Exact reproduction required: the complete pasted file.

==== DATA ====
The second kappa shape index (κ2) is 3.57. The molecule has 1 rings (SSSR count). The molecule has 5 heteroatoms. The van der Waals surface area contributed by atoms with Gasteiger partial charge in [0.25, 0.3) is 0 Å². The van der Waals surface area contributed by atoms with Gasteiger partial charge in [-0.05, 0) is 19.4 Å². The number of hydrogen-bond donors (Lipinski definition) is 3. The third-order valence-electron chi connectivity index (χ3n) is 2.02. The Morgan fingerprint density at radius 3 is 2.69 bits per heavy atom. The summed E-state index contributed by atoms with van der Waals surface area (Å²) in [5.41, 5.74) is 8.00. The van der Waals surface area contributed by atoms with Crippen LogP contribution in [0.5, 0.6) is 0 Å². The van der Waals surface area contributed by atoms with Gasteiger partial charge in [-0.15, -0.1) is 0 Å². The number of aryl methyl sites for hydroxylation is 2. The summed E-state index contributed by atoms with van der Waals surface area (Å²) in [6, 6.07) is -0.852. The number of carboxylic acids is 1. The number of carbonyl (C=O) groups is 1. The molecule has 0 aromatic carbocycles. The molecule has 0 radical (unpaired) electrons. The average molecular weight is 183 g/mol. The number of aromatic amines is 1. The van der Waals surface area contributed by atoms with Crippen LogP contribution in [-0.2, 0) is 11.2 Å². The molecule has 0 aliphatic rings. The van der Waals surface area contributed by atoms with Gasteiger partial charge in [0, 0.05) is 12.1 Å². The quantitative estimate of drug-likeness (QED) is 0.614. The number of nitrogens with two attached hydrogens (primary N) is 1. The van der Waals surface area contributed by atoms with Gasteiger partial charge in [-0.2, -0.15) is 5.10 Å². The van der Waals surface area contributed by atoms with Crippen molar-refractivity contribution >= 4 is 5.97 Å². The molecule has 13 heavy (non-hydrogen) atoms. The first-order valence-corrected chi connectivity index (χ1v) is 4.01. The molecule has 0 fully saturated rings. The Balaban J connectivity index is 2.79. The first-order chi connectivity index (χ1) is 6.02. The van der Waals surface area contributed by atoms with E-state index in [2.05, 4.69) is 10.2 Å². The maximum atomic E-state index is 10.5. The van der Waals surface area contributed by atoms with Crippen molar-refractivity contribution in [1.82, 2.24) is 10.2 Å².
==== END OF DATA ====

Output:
The second kappa shape index (κ2) is 3.57. The molecule has 1 rings (SSSR count). The molecule has 5 heteroatoms. The van der Waals surface area contributed by atoms with Gasteiger partial charge in [0.25, 0.3) is 0 Å². The van der Waals surface area contributed by atoms with Gasteiger partial charge in [-0.05, 0) is 19.4 Å². The number of hydrogen-bond donors (Lipinski definition) is 3. The third-order valence-electron chi connectivity index (χ3n) is 2.02. The Morgan fingerprint density at radius 3 is 2.69 bits per heavy atom. The summed E-state index contributed by atoms with van der Waals surface area (Å²) in [5.41, 5.74) is 8.00. The van der Waals surface area contributed by atoms with Crippen LogP contribution in [0.5, 0.6) is 0 Å². The van der Waals surface area contributed by atoms with Gasteiger partial charge in [-0.15, -0.1) is 0 Å². The number of aryl methyl sites for hydroxylation is 2. The summed E-state index contributed by atoms with van der Waals surface area (Å²) in [6, 6.07) is -0.852. The number of carboxylic acids is 1. The number of carbonyl (C=O) groups is 1. The molecule has 0 aromatic carbocycles. The molecule has 0 radical (unpaired) electrons. The average molecular weight is 183 g/mol. The number of aromatic amines is 1. The van der Waals surface area contributed by atoms with Crippen LogP contribution in [-0.2, 0) is 11.2 Å². The molecule has 0 aliphatic rings. The van der Waals surface area contributed by atoms with Gasteiger partial charge in [0, 0.05) is 12.1 Å². The quantitative estimate of drug-likeness (QED) is 0.614. The number of nitrogens with two attached hydrogens (primary N) is 1. The van der Waals surface area contributed by atoms with Gasteiger partial charge in [-0.2, -0.15) is 5.10 Å². The van der Waals surface area contributed by atoms with Crippen molar-refractivity contribution >= 4 is 5.97 Å². The molecule has 13 heavy (non-hydrogen) atoms. The first-order valence-corrected chi connectivity index (χ1v) is 4.01. The molecule has 0 fully saturated rings. The Balaban J connectivity index is 2.79. The first-order chi connectivity index (χ1) is 6.02. The van der Waals surface area contributed by atoms with E-state index in [2.05, 4.69) is 10.2 Å². The maximum atomic E-state index is 10.5. The van der Waals surface area contributed by atoms with Crippen molar-refractivity contribution in [1.82, 2.24) is 10.2 Å².